Who is it made by? How much is it? Where’s it built? What’s the range?
A lot of questions, but here are the answers….
I recently had a Polestar2 on test for a week from their UK Press Office. I was asked numerous times what was it, who is it made by, where is it built, how much is it and the big question what is it’s range..?… a lot of questions, but here are the answers.
Polestar2 is an all-electric Car, no engine, just batteries and motors.
On the drivers door pillar there is a small label that says ‘Polestar, Volvo Car Corporation, Made in China’ so some of the answers are on the car. Polestar say they are an electric performance brand, sharing technology and engineering expertise with the Volvo Car Group, yet, they are going their own way.
As soon as you get into the Polestar2 you know it is different to anything else you have driven, it just somehow looks and feels different. It is crammed full of technology and some new ideas, and during the 7-days I had the car, I don’t think I found or used half of them.
The car is a All-Wheel-Drive as it has an electric motor powering each of the wheels, The battery and motors are 78kWh / 300kw so in Electric Car terms it has quite a bit of power, and not a bad travel range.
But from the batteries it produces a phenomenal acceleration, it really does throw you back in your seat, and where traffic and conditions allow, put your foot down and your passengers say words they very rarely say, and are generally too polite to say them, but the Polestar brings out the worst in them!!.. it’s official 0-62mph (0-100kph) is 4.7 seconds, but in reality it feels much quicker than that, it feels more like ‘what *** #@£’ as passengers put it.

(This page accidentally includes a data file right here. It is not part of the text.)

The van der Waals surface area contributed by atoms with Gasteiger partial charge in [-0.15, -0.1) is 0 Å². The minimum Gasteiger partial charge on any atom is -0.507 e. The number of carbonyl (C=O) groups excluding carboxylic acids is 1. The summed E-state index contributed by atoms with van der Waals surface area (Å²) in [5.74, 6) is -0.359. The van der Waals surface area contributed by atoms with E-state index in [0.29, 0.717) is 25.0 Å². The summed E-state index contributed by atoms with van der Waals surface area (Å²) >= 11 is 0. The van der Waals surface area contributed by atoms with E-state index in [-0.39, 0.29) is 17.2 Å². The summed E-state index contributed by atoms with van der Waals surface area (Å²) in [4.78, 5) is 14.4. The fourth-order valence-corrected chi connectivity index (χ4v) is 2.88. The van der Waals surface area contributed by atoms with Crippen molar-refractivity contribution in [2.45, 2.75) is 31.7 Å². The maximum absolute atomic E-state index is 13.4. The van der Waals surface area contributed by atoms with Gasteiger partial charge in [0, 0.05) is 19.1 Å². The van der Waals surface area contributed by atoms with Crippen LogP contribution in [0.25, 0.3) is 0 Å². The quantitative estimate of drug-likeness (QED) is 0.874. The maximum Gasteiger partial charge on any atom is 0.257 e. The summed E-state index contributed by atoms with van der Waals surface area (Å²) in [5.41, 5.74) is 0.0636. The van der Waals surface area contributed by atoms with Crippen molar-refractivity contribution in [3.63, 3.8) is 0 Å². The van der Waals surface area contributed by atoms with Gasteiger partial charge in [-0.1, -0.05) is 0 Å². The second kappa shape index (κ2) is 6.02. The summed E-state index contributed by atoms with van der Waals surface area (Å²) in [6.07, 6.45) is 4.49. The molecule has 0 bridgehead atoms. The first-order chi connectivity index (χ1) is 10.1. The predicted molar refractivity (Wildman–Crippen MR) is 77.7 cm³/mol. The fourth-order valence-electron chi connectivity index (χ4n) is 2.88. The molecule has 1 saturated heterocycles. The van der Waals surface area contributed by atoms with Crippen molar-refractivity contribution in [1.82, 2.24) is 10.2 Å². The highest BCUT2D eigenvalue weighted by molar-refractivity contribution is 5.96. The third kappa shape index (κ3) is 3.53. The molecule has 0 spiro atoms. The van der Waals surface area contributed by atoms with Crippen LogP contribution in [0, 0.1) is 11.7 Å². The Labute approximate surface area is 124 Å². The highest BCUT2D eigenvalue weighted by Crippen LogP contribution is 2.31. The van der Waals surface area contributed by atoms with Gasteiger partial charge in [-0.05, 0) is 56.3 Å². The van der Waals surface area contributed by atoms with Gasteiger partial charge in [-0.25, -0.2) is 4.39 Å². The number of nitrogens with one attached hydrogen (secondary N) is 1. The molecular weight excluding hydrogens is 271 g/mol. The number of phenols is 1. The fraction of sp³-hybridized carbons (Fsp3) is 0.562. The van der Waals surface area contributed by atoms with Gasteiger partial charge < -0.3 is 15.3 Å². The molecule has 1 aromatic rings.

The advertised range is between 292 miles (469km) to 348 miles (560km) but I charged it to 90%, as per the recommendation of Polestar and got it to 240 miles (386km) which isn’t a bad range to have. I used a local public charge-point, that had a relatively quick 50kw charge and in an hour put in 80 miles 128km, so from empty to 90% would take around 3-hours, whereas to put in 240 miles of petrol or diesel would take about 5-minutes.
Driving the Polestar is a fantastic experience, it is very comfortable, plenty of rear legroom, but it is the technology and systems that make it special. It has a brilliant ‘Birds-Eye’ view camera (and I thought they made Fish Fingers) that somehow, and I cannot fathom how it works, has the appearance of looking down on the car, and showing the image on the large screen on the dash. It is very accurate and makes parking very easy.
As you slow down, or brake then energy goes from deceleration to put a bit of charge into the batteries, so you find yourself trying to slow down at every available opportunity to try and top-up the battery, a really clever system.
The Polestar is full of goodies, all very impressive, and after a short while you quickly get used to the systems and soon become very intuitive and easy to use.
The downside of owning any Electric Vehicle is the time you need to put aside to charge it, and plan your days accordingly. It’s fine if you’ve got off-street parking and can charge at home. But if you need to rely on public charge points, like me, it can become a bit of a problem.
And now to the cost, in the UK prices range from around £50,000 to £60,000 depending on specification and options